It’s not easy to turn generative research into actionable insights—to transform mountains of input into clear, concise information that designers, product teams, stakeholders, and users can actually use to make better decisions and improve performance.
What many well-meaning researchers wind up with instead is a stack of reports and slide decks that are read once (if at all) before being filed away.
As a result, many researchers wind up trapped in a Sisyphean cycle of repeating the same research over and over—not in a useful, iterative way, but in a wasteful, duplicated-effort (and seriously frustrating) way.
When he was Head of UX at WeWork, Tomer Sharon and his team developed the “atomic research” approach to improve this process. The concept is based on his belief that the correct output of research is not reports, but “nuggets.” Read about atomic research nuggets in our UX Research Field Guide.
Atomic Research is an approach to managing research knowledge that redefines the atomic unit of a research insight. Instead of reports, slide decks, and dashboards, the new atomic unit of a research insight is a nugget. A nugget is a tagged observation supported by evidence. It’s a single-experience insight about a customer’s experience. - Tomer Sharon
Lucy Denton, Product Design Lead at Dovetail, used Sharon’s atomic method when she was tasked with running a large-scale, high-stakes opportunity research effort. And to make the project even more interesting (and daunting), she was researching researchers!
Lucy joined hosts Erin and JH on the Awkward Silences podcast to share how Dovetail turned over 300 atomic insights into an actionable roadmap that addresses users’ true needs, opens up new market opportunities for the product, and gets the Dovetail team excited about executing the product vision.
The research catalyst: What are people actually asking for?
Lucy’s research project emerged out of an all-too-common scenario: Dovetail was fielding a lot of requests on a particular feature, but the value to be gained from meeting those requests wasn’t clear.
The Dovetail team decided to dig deeper and think more holistically about the feature, its purpose (both intended and in practice, and what users were asking for.
“We wanted to really understand what users were trying to do. We wanted to make sure there wasn’t a better solution than what users were asking us to build.”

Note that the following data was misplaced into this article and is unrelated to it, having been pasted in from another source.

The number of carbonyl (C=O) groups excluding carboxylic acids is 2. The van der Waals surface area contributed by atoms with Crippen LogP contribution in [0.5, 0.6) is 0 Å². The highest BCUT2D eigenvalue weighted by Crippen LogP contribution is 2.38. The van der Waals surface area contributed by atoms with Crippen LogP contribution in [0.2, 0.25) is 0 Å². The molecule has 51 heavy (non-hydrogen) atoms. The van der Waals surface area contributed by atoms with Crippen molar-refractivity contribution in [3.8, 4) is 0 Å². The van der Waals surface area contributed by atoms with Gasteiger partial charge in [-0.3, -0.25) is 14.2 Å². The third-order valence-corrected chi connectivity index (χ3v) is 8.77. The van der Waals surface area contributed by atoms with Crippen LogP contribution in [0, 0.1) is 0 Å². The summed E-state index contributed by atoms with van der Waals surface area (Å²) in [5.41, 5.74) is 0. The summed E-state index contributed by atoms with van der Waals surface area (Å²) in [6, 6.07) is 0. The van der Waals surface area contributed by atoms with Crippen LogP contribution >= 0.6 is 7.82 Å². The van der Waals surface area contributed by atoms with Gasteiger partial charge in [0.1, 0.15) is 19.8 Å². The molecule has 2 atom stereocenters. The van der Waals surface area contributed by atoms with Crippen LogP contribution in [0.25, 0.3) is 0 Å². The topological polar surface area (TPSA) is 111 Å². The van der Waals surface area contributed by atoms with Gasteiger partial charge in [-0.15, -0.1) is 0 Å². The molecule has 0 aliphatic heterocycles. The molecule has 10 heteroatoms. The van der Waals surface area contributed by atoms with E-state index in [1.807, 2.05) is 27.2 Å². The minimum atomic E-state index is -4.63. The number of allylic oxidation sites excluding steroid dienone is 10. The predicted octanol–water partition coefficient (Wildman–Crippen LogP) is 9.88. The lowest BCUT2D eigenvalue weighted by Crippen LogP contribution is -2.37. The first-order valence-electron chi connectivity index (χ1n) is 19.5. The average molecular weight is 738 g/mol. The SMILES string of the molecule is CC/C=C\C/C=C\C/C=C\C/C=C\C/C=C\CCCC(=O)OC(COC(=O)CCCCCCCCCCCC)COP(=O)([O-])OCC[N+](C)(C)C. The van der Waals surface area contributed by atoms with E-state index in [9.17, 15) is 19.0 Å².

From those fairly modest beginnings, the project evolved to encompass a much broader scope of inquiry that considered the entire research landscape and ecosystem. Lucy and her team set out to learn how companies think about research, who is involved, which tools they use, and what processes they follow.
The team was careful to keep the scope broad, rather than focusing on Dovetail. By keeping the interview conversations more open, they were better able to understand the market opportunities, especially around how they might expand their product to meet previously unknown needs.
The research process: Interview, analyze, ideate
At the end of the day, Lucy and her team ended up interviewing 45 people over two short weeks. This intense effort was followed by in-depth analysis and two rounds of iterative ideation on where to go next.
First, Lucy identified the various groups of people she needed to talk with. This included people who do research, enable research, and are affected by the research, so:
- User researchers
- Research managers
- Research operations folks
- Product managers
- Product and UX designers
Lucy recruited five to eight people in each category, making sure to include a variety of current and churned customers as well as non-customers who had never used Dovetail.
As the team worked through the list of interviews, they recorded the conversations, uploaded them to Dovetail, and transcribed them.